Wednesday, June 27, 2007

Joel A. Dahl dies 'of wounds sustained when his unit was attacked by enemy forces using small arms fire'

Joel Dahl was ready to become a father, says his wife Alia.

"I've been so anxious for this date, and so has he," she says, sifting through marriage photos as she talks, eyes cast down. "He'd been calling me every night, saying, 'How's my little sport? How's the baby? Is my son here yet?' He'd call every night asking about the baby." Joel Dahl, a corporal in the 4th Stryker Brigade of the 2nd infantry Division, was due to return to New Mexico from his first tour of Iraq July 2 to see his newborn son.

But the 21-year old Los Lunas resident and Los Lunas High School graduate was killed Saturday, June 23, when his unit came under small-arms fire while on patrol in south Baghdad — one of seven U. S. soldiers to die that Saturday.

After a deep breath, Alia Dahl, 19, says the last time she talked to Joel was Friday night - the night before he died.

"He asked me to get him an X-Box so he could stay up all night playing it," she says chuckling. "I said 'Well if I buy that, then you won't have any time for me.' He said, 'No ... I'll stay up all night playing X-Box, then I'll hang out with you and the baby all day.'"

They joked about him taking the 2 a.m. feeding and changing late night diapers for Kaiden, his unborn son.

"He was talking about how he was going to teach his son how to play (the X-Box)," she says.

He also gave Alia a list of X-Box video games to buy - mostly war games.

"I asked him, 'Aren't you tired of the war?' and he said, 'Well yeah, I'm tired of it over here, but it's different when you're playing it on a game. It's fun,'" she says.

Joel enjoyed having fun, say his friends.

"He was always really funny — he loved horsing around," says Britney Gonzalez, who met Joel when he worked at her mother's day care center in Los Lunas. "He was funny all the time, non-stop."

Fun, like the time Joel discovered that a friend of theirs from Los Lunas was in training with him in Iraq.

"He came up behind him and scared him," she says. "Of all places, to be in training and then come up behind him and scare him."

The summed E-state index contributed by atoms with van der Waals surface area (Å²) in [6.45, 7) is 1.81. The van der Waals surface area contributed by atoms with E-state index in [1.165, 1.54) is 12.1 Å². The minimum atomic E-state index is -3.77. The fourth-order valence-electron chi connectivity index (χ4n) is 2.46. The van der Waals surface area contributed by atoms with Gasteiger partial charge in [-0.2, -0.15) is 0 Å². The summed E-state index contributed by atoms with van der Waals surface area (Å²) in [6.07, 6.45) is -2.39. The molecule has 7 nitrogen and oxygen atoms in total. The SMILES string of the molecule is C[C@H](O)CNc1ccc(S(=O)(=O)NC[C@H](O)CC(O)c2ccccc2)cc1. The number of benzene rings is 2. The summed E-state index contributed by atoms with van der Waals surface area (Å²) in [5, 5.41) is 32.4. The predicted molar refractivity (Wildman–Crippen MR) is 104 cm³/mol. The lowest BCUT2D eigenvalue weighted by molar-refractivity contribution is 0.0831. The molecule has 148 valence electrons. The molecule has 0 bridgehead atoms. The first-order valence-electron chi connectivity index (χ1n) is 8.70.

Michelle Rael, who met Joel in the First United Methodist Church of Belen's youth group along with Alia when they were both still in high school, says she'll remember Joel for the way he made her laugh.

"He just made you feel special when he was talking to you — like you're the only person who mattered at that moment," she says. "He charmed a lot of the girls at youth group, I must admit."

One who was not initially charmed, ironically, was Alia.

"I didn't like him," she says. "He was conceited, stuck on himself. But he's got the type of personality that grows on you. I eventually had to admit. 'Well, I do have a lot of fun with him. I have to give him that.' You know?"

Alia says it as the little things Joel did that won her over.

"I'd get mad and he'd do simple little things to make it up," she says. "While he was living in Washington and I was here, I was sitting at work and all of the sudden this guy comes in with a bouquet of roses. It was just those simple little things he'd do."

"It was his calling"

Dahl always wanted to be a soldier.

Friends and his adopted parents all say he'd been on the path to the military since he was young.

"He wanted to be a soldier and wanted to serve his country," says Hiltrud "Oma" Ridenour, who along with husband Larry became surrogate grandparents to Joel in his final years of high school.

Joel became best friends with the Ridenours' grandson, Robbie, whom they raised from a young age, when both were in the fifth grade and Joel lived in their Cypress Gardens neighborhood.

"Robbie and Joel were inseparable," she says. "They had sort of the same background family-wise so they understood each other and shared a lot."

Joel was a wrestler while in school in Belen and eventually played some football at Los Lunas High School, but he found his niche when he joined JROTC, where he became a member of the troupe's elite drill team.